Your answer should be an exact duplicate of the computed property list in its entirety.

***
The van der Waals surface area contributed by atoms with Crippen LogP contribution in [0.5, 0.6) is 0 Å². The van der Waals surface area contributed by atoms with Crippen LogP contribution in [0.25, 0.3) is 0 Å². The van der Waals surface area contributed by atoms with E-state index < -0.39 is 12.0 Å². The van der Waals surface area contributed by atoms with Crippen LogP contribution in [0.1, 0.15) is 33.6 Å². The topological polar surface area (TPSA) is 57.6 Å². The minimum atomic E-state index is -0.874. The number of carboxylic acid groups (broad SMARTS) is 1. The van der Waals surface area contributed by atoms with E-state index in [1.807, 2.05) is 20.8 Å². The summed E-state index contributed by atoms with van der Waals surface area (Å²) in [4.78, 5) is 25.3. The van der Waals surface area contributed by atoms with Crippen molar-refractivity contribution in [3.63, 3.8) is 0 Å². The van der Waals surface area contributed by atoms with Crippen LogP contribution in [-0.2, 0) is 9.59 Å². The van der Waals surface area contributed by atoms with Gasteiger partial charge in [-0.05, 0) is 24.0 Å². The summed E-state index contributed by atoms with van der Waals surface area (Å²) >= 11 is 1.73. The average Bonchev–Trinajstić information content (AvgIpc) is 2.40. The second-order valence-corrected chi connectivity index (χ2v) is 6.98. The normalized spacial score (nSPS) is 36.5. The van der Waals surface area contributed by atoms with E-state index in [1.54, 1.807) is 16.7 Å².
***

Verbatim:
The van der Waals surface area contributed by atoms with Crippen LogP contribution in [0.5, 0.6) is 0 Å². The van der Waals surface area contributed by atoms with Crippen LogP contribution in [0.25, 0.3) is 0 Å². The van der Waals surface area contributed by atoms with E-state index < -0.39 is 12.0 Å². The van der Waals surface area contributed by atoms with Crippen LogP contribution in [0.1, 0.15) is 33.6 Å². The topological polar surface area (TPSA) is 57.6 Å². The minimum atomic E-state index is -0.874. The number of carboxylic acid groups (broad SMARTS) is 1. The van der Waals surface area contributed by atoms with E-state index in [1.807, 2.05) is 20.8 Å². The summed E-state index contributed by atoms with van der Waals surface area (Å²) in [4.78, 5) is 25.3. The van der Waals surface area contributed by atoms with Crippen molar-refractivity contribution in [3.63, 3.8) is 0 Å². The van der Waals surface area contributed by atoms with Crippen LogP contribution in [-0.2, 0) is 9.59 Å². The van der Waals surface area contributed by atoms with Gasteiger partial charge in [-0.05, 0) is 24.0 Å². The summed E-state index contributed by atoms with van der Waals surface area (Å²) >= 11 is 1.73. The average Bonchev–Trinajstić information content (AvgIpc) is 2.40. The second-order valence-corrected chi connectivity index (χ2v) is 6.98. The normalized spacial score (nSPS) is 36.5. The van der Waals surface area contributed by atoms with E-state index in [1.54, 1.807) is 16.7 Å².